Pharmacology of Methotrexate

Methotrexate is a medicine used to treat a wide variety of indications. First introduced as an anticancer agent in the 1940s, it quickly went on to become a staple drug in the treatment of autoimmune disorders such as psoriasis and rheumatoid arthritis.

However, methotrexate use is not without risk. It comes with a whole panoply of common and serious side effects – many of which we explore below. In the meantime, though, let’s take a few minutes to learn more about what methotrexate is used to treat.

Methotrexate is used to treat conditions such as:

  • Cancer – including leukemias, lymphomas and some solid tumors
  • Autoimmune disease – a disease-modifying agent used to treat conditions such as psoriasis and rheumatoid arthritis
  • Pregnancy – where it is used as an abortifacient

Let’s take a few minutes to review methotrexate pharmacology; how the drug works to produce its therapeutic effect.

Mechanism of action

Methotrexate works through a variety of means, depending on which indication it is being used to treat.

For cancer chemotherapy, methotrexate – or MTX – is used as a folate antagonist.

More specifically, MTX works to inhibit dihydrofolate reductase, a necessary enzyme in the production of folic acid-intermediaries that are needed for DNA replication and protein synthesis. MTX is most effective in actively dividing cells, hence its therapeutic advantage in treating cancer.

For treating autoimmune disease though, MTX acts through a different means. MTX has both anti-inflammatory and immunosuppressive properties – not least mediated through its inhibition of interleukin-6, interleukin-8 and TNF-α.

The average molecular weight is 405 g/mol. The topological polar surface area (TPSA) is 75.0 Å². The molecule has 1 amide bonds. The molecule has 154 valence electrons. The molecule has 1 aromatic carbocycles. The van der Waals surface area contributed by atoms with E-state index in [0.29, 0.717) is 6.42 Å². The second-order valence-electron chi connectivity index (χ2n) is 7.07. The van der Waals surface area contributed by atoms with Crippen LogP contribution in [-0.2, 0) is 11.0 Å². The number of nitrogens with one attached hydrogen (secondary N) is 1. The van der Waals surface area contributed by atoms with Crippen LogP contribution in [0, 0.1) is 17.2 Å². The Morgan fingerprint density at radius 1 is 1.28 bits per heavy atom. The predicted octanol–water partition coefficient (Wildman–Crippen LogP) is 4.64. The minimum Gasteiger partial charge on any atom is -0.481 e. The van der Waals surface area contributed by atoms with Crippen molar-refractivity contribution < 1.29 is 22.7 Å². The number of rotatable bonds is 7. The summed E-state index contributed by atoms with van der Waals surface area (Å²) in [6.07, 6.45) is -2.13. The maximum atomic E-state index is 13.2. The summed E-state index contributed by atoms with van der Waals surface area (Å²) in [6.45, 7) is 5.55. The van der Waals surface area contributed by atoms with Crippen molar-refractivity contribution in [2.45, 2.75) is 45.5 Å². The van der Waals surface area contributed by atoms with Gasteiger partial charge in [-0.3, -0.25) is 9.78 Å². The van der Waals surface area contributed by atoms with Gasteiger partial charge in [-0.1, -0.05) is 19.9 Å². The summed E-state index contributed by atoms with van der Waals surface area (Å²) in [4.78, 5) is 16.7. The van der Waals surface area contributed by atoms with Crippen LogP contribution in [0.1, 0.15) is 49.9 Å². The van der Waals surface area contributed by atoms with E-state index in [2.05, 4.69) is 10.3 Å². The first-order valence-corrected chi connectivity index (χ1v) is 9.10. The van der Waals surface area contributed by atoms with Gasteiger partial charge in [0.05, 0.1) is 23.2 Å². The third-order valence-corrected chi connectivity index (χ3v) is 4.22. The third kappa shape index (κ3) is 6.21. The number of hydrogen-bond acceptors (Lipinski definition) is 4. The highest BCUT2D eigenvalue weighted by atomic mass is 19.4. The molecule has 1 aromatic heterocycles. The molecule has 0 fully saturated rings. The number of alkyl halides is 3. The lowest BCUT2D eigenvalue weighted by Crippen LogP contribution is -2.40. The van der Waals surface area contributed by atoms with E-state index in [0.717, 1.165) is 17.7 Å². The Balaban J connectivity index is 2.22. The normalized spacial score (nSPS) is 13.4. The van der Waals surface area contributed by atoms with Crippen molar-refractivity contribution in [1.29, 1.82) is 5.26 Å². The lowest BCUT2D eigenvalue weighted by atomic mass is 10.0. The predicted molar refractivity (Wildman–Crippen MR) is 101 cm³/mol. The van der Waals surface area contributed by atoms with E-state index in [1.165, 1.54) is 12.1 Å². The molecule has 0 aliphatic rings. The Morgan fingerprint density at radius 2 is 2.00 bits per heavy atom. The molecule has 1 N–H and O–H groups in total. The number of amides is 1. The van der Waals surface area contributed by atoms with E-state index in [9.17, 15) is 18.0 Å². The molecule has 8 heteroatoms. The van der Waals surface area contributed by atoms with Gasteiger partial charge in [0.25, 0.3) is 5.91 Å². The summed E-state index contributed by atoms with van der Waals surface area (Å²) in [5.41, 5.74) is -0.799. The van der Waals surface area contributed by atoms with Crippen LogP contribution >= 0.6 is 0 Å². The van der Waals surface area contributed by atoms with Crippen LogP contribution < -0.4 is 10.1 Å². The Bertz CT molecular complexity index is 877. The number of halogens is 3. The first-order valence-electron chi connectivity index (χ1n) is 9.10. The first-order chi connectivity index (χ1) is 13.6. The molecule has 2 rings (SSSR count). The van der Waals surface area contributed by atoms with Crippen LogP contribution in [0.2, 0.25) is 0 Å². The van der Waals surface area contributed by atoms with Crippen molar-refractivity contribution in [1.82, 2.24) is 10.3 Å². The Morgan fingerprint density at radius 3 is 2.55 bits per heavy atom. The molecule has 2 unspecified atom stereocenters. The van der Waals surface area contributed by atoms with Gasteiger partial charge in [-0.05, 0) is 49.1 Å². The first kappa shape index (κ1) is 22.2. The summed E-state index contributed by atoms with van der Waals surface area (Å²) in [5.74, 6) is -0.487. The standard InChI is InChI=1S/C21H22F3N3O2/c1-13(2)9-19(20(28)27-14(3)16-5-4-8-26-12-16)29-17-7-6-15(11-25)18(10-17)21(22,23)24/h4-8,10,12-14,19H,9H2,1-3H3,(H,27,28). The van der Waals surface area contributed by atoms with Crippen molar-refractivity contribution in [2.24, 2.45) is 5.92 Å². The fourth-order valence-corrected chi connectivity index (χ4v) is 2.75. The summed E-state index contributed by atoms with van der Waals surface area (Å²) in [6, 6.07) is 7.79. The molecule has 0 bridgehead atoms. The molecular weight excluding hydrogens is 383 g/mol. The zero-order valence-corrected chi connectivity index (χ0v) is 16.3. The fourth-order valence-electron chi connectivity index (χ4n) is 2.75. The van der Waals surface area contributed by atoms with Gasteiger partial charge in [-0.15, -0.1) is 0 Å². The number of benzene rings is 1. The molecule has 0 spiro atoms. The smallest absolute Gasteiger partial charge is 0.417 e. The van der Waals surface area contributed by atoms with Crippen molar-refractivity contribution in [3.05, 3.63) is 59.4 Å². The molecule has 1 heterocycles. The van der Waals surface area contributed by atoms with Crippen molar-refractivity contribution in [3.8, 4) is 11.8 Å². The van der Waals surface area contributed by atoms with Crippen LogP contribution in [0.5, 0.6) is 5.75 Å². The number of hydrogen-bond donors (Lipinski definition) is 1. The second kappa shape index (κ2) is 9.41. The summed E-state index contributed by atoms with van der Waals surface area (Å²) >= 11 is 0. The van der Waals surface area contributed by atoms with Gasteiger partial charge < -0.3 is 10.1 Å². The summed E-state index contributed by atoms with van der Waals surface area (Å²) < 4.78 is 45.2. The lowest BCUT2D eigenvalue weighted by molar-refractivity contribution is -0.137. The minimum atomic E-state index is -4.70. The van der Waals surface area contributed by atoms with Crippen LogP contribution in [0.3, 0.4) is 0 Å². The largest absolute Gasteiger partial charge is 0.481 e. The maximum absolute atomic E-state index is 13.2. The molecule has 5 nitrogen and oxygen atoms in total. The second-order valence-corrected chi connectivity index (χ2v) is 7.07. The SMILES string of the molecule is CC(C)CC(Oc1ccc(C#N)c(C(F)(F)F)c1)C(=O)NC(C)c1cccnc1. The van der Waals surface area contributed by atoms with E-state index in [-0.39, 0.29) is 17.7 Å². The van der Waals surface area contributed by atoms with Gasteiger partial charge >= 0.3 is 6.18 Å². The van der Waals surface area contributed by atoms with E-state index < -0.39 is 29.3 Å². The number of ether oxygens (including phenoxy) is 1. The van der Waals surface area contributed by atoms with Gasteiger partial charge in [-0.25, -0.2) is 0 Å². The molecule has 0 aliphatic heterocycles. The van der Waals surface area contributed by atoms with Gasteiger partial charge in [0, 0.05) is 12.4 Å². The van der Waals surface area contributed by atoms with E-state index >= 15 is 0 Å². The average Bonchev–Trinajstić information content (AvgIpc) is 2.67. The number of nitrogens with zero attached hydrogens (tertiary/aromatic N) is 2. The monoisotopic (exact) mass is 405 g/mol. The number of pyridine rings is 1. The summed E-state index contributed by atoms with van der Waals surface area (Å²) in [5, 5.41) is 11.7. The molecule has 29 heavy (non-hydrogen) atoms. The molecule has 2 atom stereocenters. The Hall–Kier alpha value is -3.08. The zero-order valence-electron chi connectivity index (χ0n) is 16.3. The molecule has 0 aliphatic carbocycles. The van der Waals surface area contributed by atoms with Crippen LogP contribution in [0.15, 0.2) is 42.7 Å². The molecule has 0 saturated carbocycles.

Side effects

Methotrexate is associated with a series of common and serious side effects.

Common side effects associated with MTX include:

  • Gastrointestinal effects – nausea, vomiting, upset stomach
  • Mucosal damage – mouth sores
  • Menstrual changes
  • Blurred vision
  • Headache
  • Fatigue

Methotrexate is also associated with more serious side effects such as hepatic cirrhosis, pulmonary fibrosis and neutropenia.

As methotrexate must be taken once weekly, there are often cases of accidental overdose where the patient has taken the medicine daily – a toxic dose that can lead to seizures, coma, renal failure and death.

Patients must take folinic acid to reverse the effects of methotrexate overdose.

Clinical considerations

When we talk about the clinical pharmacology of methotrexate, we need to think about the following factors:

  • That methotrexate must be taken once weekly. Given the mechanism of MTX, folic acid is typically co-prescribed, though must be taken on a different day than MTX.
  • That methotrexate is teratogenic and so should be avoided in pregnancy.
  • That methotrexate, because it is eliminated renally, is contraindicated in patients with severe renal impairment.
  • That methotrexate should be avoided in patients with hepatic dysfunction.
  • That methotrexate toxicity is more likely if patients take other medicines – such as penicillins or NSAIDS – that reduce its renal excretion.
  • That blood disorders are more likely if MTX is taken alongside other folate antagonists, such as trimethoprim or phenytoin.
  • That the risk of neutropenia is increased if MTX is taken with clozapine.
  • That in cancer chemotherapy, MTX may be administered IV or IM to induce remission until a maintenance dose is warranted.
  • Folinic acid is used to reverse the effects of methotrexate in overdose.

Methotrexate is a highly effective drug in the treatment of cancer and autoimmune disorders. However, it also comes with a series of prescribing and adverse effect risks; factors that should always be considered with its use.

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